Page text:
Bishop Ussher was no fool, and he did a job that turned out to be greatly useful for what was an actual debate in the seventeenth and eighteenth centuries: he calculated the Biblical chronology. He specified what the Bible actually said about the age of the Earth (and the Universe), and came up with a number, an actual measurement. That’s important. Numbers are not like words. They can mean only one thing, and that meaning can be investigated, tested. They can be verified or invalidated. After Ussher, there was no use arguing “The Bible doesn’t say how old the Earth is”. It does say, and Ussher proved it.

    True, It was others who showed that the Bible was wrong in fact. Lyell was one of those. But Ussher’s contribution was a real one, and he should be given credit for it.

  14. @Dave Luckett: indeed, the Ussher estimate of the age of the earth is, as far as I know, one of the few bible-based numerical hypotheses. And any physicist could tell Hambone that when the evidence doesn’t support the quantitative calculations of your hypothesis, it would be a good idea to revise it.

  15. chris schilling

    “But by accepting an old Earth, it is easy for them to justify their rejection of God and the trustworthiness of His Word.”

    Did the Old Earth creationists who established the geological column completely reject God, just because they no longer hewed to a literal six-day-creation interpretation of the Bible?

    It’s Ham who feels rejected.

  16. @abeastwood
    The Wikipedia article Chronology of the Bible talks about many systems for dating creation and other events of the Bible.

  17. We all agree that the acceptance of an old Earth preceded Darwin, and that Darwin’s ideas depended on millions of years.
    The acceptance of the shape of the Earth preceded the old Earth.
    The acceptance of the same Sun appearing each day preceded the round Earth.
    In general, might it be a good idea to argue for the earlier idea?

  18. Wikipedia has another good article on biblical dating, under the heading Anno Mundi. Ussher was certainly misguided, But in no way does that make him stupid, unless you are willing to say that Isaac Newton (who carried out similar calculations) was stupid too.

    The real driver for Ham and those like him is not just biblical literalism, but something one level deeper; the need to believe in their original Adam and Eve, and the Fall, as a precondition for their view of redemption through Christ. As Ham repeatedly argues, if you accept the pivotal role of the Fall, but also accept that it was preceded by millions of years during which things lived and died (leaving their fossils in the strata), then you have to say that there was suffering and death before the Fall, and that is not compatible with how he perceives God’s goodness.This view, however, owes less to the Bible than it does to to Milton and his attempt “to justify the ways of God to man”.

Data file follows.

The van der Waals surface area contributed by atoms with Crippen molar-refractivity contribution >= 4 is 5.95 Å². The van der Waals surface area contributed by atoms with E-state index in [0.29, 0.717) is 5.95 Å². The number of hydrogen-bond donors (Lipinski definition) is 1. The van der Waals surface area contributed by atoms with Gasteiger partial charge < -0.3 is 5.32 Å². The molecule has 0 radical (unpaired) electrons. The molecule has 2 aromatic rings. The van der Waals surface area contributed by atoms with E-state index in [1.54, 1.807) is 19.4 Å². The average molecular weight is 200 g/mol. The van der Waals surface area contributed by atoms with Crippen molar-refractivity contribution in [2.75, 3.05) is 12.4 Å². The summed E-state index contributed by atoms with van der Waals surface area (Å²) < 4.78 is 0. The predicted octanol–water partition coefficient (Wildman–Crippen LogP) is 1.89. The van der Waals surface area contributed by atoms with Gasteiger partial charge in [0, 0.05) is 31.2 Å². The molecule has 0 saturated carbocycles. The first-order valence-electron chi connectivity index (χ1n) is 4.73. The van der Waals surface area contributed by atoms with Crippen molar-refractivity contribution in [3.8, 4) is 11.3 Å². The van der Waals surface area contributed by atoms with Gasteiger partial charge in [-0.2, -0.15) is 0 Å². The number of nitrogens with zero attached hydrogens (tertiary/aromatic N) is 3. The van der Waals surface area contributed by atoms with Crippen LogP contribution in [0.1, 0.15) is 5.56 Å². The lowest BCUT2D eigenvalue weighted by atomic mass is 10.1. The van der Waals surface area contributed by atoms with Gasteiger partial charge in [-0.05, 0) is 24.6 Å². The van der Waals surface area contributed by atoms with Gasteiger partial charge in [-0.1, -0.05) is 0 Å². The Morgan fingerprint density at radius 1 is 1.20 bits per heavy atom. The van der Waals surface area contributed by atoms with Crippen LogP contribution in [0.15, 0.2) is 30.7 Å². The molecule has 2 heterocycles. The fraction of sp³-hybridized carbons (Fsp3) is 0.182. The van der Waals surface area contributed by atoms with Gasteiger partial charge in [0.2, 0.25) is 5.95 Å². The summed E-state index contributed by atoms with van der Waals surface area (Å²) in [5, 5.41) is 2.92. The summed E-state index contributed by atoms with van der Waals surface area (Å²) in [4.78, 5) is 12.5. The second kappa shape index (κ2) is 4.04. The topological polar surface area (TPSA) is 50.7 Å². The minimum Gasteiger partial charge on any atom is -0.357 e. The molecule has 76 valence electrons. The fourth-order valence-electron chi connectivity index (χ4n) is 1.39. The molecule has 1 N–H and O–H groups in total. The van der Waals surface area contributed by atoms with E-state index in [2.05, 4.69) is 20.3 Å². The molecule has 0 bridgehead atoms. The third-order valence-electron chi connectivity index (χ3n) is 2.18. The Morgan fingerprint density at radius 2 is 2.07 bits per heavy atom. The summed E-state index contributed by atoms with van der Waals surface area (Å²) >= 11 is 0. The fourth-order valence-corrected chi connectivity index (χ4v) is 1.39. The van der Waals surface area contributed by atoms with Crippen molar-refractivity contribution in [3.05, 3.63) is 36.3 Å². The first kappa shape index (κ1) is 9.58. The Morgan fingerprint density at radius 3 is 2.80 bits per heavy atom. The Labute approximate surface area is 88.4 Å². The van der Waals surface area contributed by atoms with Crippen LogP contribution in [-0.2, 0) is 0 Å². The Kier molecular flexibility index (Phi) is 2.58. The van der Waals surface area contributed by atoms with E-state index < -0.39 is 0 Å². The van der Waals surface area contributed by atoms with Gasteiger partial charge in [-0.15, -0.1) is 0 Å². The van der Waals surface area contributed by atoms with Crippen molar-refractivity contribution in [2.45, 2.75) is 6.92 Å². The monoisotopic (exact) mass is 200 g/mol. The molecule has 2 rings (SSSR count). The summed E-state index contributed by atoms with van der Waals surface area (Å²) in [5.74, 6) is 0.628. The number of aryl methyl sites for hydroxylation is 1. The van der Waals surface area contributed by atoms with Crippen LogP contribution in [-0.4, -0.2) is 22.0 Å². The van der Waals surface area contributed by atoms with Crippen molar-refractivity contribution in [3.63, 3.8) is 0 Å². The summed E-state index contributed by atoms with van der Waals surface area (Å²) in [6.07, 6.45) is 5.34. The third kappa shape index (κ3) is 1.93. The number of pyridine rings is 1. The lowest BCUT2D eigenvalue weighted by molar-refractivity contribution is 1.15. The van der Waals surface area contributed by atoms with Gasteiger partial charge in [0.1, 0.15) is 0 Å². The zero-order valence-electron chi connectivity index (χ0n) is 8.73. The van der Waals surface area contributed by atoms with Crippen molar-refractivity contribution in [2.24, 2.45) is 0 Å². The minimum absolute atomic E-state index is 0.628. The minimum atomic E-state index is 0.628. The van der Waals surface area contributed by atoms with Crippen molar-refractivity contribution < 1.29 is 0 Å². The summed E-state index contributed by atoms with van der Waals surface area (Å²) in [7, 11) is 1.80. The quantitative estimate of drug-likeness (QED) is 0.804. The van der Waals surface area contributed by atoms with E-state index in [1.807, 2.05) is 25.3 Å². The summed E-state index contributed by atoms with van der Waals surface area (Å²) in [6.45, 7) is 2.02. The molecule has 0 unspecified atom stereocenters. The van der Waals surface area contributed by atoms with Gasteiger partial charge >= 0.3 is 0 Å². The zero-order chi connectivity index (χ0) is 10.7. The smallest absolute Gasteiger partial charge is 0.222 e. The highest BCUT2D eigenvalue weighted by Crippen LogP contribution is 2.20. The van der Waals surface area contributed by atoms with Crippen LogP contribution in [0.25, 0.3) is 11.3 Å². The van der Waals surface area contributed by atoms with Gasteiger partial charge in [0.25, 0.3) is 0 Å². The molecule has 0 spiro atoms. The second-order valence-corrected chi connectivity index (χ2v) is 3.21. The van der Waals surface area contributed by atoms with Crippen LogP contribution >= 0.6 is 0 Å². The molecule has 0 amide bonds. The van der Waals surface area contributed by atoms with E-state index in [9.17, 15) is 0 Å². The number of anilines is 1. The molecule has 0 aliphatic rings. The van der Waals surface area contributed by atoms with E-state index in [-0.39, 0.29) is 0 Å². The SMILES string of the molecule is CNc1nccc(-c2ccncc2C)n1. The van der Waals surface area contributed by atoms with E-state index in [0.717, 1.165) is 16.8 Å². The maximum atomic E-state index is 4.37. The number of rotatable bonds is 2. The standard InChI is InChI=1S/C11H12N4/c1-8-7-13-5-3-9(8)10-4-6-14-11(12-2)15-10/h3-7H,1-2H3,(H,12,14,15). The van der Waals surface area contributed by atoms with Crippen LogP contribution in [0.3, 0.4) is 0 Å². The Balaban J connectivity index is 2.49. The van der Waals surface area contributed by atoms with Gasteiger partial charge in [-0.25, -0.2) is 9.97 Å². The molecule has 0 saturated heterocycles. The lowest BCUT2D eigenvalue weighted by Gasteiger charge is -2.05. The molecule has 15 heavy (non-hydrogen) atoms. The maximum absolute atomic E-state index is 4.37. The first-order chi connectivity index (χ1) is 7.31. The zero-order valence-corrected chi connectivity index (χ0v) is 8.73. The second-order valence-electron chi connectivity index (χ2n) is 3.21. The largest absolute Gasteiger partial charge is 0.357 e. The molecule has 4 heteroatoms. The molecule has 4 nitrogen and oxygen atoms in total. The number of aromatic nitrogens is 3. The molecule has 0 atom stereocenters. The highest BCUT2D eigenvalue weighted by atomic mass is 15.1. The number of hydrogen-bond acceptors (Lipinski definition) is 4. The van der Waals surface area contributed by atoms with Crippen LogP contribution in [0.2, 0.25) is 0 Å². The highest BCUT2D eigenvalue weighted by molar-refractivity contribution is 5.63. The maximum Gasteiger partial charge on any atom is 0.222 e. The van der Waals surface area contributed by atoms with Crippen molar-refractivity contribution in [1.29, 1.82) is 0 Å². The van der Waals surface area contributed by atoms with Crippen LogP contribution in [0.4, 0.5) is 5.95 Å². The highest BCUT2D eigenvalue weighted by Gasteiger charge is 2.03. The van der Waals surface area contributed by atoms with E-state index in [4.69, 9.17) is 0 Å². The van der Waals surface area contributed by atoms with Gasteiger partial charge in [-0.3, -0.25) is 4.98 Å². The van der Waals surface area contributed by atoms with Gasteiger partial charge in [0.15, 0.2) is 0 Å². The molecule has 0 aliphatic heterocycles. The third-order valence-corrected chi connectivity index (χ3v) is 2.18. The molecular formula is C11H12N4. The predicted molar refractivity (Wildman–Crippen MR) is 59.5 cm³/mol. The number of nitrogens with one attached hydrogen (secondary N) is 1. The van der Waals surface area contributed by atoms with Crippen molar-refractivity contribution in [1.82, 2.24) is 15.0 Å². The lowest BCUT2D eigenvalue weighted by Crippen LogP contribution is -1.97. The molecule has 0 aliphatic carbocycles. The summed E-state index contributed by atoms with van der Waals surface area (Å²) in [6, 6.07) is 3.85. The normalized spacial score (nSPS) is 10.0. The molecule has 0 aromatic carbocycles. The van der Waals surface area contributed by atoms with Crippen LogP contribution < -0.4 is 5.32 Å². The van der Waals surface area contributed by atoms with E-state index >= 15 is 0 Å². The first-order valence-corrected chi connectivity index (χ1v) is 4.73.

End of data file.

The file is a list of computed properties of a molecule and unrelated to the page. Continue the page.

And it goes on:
19. I’d like to ask for some help related to this. I’m writing about the idea of creationism as a conspiracy theory. How does that strike people? and if you think it’s a useful idea, please tell me why

  20. @PaulB: “Ussher was certainly misguided, But in no way does that make him stupid,”
    Of course not.

    “unless you are willing to say that Isaac Newton (who carried out similar calculations) was stupid too.”
    Newton rejected Huygens’ wave theory. Einstein couldn’t accept quantum mechanics because of probabilism. Stoooopiiidd!

    “How does that strike people?”
    Good idea.

    “and if you think it’s a useful idea, please tell me why”
    As I wrote on Tim O’Neill’s site:

    “I think atheist quack-history is part of a much larger and broader phenomenon; Donald the Clown who claims that he can’t have lost the American elections is another example. It’s the popularity of “alternative facts”. Exactly last year with it’s pandemy has showed how dangerous that can be.
    A few years ago I began to notice the similarities of jesusmythology with creationism. I suspect all promotors of “alternative facts” have a lot in common. But I’m not aware of broad, systematic research on this question.”
    Your plan is a step in that direction.

  21. Dave Luckett

    Paul Braterman: Conspiracy theory is implied in young-Earth creationism, at least. YECers routinely believe that many scientists know that the Earth and the Universe are not billions of years old, or at least suspect the truth, but that they are constrained by sinister forces or the “scientific establishment” or the Darwinist secret police or somebody, to continue to promote falsehood. Sometimes the YEC will assert that the “somebody” is no less a person than Old Nick himself.

    This is only conspiracy theory with horns and a tail, of course. You might as well blame the Freemasons, or the Rosicrucians, or the College of Cadinals, or the House of Windsor, or International Jewry. No, come to think of it, I’d prefer it to be blamed on Satan. He is, at least, entirely fictional.

    In whose interest would such a conspiracy be? Who would it profit to promote such a falsehood? Where are the secret masters of atheism who work so tirelessly to mislead and obfuscate, and to cover up or riotously pervert the evidence? There is no trace of such people – which only serves to emphasise their occult power!